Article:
Part of Cato’s mission is to change the intellectual landscape in the belief that public policy is downstream of ideas. As part of that effort, the Institute’s scholars spend much of the year crisscrossing the country to address students on campus, bringing the ideas of liberty to the next generation. Addressing a wide variety of fields, these presentations often offer students new perspectives not heard in the classroom.
Matthew Feeney is the director of Cato’s Project on Emerging Technologies, where his work touches on hot-button topics such as internet regulation, privacy, and the Fourth Amendment. During the 2018–19 academic year, Feeney spoke to students at Northern Illinois University during a symposium on the “gig economy,” discussing how regulators have responded to the emergence of companies such as Uber for ridesharing and Airbnb for short-term lodging. At Florida Gulf Coast University, he participated in a three-way debate on conservatism, progressivism, and libertarianism sponsored by the university’s Students for Liberty, College Democrats, and College Republicans. In addition to Feeney’s defense of libertarian principles, the event sought to highlight the potential for civic discourse between ideological opponents.
Walter Olson serves as a senior fellow at Cato’s Robert A. Levy Center for Constitutional Studies and is known for his writing on the American legal system and on political topics such as judicial nominations and gerrymandering. With his unique libertarian perspective, he has been invited to address events hosted both by progressive LGBT-rights organizations and by religious conservatives, a rare combination. (See also “Adoption and the Anti-discrimination Wars,” Cato Policy Report, Sep./Oct. 2018.) In October, Olson participated in a panel discussion hosted by Lambda Law Alliance at the University of Virginia School of Law on LGBT participation in electoral politics, as well as in Federalist Society events on nondiscrimination and employment law at Washburn University School of Law and the University of Kansas School of Law. With nominations to both the Supreme Court and lower federal courts featured heavily in the news at the time, Olson also spoke at The Catholic University of America’s Columbus School of Law for its law review’s symposium on federal courts.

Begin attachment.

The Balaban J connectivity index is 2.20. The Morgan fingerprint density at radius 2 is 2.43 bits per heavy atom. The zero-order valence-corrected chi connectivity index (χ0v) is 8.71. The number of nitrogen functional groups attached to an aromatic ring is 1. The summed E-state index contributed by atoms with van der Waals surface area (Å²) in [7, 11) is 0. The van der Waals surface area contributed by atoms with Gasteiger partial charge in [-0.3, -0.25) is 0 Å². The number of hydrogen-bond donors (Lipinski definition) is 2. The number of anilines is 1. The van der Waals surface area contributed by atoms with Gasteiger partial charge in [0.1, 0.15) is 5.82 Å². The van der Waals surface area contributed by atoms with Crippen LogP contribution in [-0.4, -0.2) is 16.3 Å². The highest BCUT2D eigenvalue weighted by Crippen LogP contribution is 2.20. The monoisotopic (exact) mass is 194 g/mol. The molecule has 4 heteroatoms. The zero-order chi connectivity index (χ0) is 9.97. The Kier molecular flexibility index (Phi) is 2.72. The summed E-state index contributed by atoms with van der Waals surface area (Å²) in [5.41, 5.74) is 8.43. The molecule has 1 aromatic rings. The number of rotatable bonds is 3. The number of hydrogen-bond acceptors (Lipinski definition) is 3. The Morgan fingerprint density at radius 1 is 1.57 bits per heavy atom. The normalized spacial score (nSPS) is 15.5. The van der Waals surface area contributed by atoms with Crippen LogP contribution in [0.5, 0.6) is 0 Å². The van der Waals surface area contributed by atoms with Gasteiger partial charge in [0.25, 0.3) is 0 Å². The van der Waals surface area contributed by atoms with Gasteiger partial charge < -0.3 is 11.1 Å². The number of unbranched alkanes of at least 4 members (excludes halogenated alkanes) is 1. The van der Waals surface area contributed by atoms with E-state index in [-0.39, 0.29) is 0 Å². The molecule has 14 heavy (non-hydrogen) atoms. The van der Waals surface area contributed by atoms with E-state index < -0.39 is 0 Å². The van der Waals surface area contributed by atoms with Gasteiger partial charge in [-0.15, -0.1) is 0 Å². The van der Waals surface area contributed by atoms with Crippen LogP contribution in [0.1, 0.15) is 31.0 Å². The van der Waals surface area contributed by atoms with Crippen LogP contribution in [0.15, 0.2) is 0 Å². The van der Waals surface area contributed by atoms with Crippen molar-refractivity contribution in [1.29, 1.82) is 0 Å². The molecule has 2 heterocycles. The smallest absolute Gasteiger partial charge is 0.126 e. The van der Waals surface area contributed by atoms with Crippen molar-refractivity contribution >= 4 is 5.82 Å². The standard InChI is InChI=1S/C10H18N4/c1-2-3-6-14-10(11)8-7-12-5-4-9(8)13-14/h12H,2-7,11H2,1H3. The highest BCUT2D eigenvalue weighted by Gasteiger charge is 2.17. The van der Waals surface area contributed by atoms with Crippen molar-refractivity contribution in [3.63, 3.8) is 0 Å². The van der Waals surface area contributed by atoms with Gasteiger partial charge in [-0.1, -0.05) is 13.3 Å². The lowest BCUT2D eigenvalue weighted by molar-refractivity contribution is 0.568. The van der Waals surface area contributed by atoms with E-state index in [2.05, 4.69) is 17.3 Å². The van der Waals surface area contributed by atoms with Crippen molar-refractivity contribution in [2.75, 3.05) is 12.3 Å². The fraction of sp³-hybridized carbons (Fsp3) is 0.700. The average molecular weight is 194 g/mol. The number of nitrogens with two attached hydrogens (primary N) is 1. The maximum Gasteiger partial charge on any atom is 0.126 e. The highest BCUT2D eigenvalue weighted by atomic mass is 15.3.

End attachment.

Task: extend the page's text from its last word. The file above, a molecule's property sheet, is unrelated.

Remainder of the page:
Cato scholars are also frequently invited to speak about books they have written. Cato senior fellow Michael Tanner recently published a book, The Inclusive Economy: How to Bring Wealth to America’s Poor (Cato, 2018), to bring a fresh perspective to debates over anti-poverty policy and to break out of the usual left-right stalemate. Because this topic is of particular interest to students preparing to enter careers in public policy, Tanner spoke at the University of Vermont, the University of Texas, the University of Michigan, the University of Wisconsin, and Northwood University during the 2018–2019 academic year.
Those are just some examples of Cato’s presence on campuses nationwide. Others include Executive Vice President David Boaz spoke about libertarianism and his book The Libertarian Mind (Simon and Schuster, 2015) at Claremont McKenna College and at the University of California, Berkeley. Ilya Shapiro, director of the Robert A. Levy Center for Constitutional Studies, gave talks at the University of Kentucky College of Law and at the Georgetown University Law Center on the role of the judiciary and judicial confirmations. Michael Cannon, director of health policy studies, gave presentations at St. Louis University, the University of Missouri, and the University of Minnesota.
Student groups and professors are always welcome to invite Cato scholars to speak on their campus. With dozens of scholars across a range of public policy topics, Cato has a libertarian expert ready to address just about any area of interest. In addition to directly contacting relevant scholars, invitations can be submitted through the speaker request form on cato.org.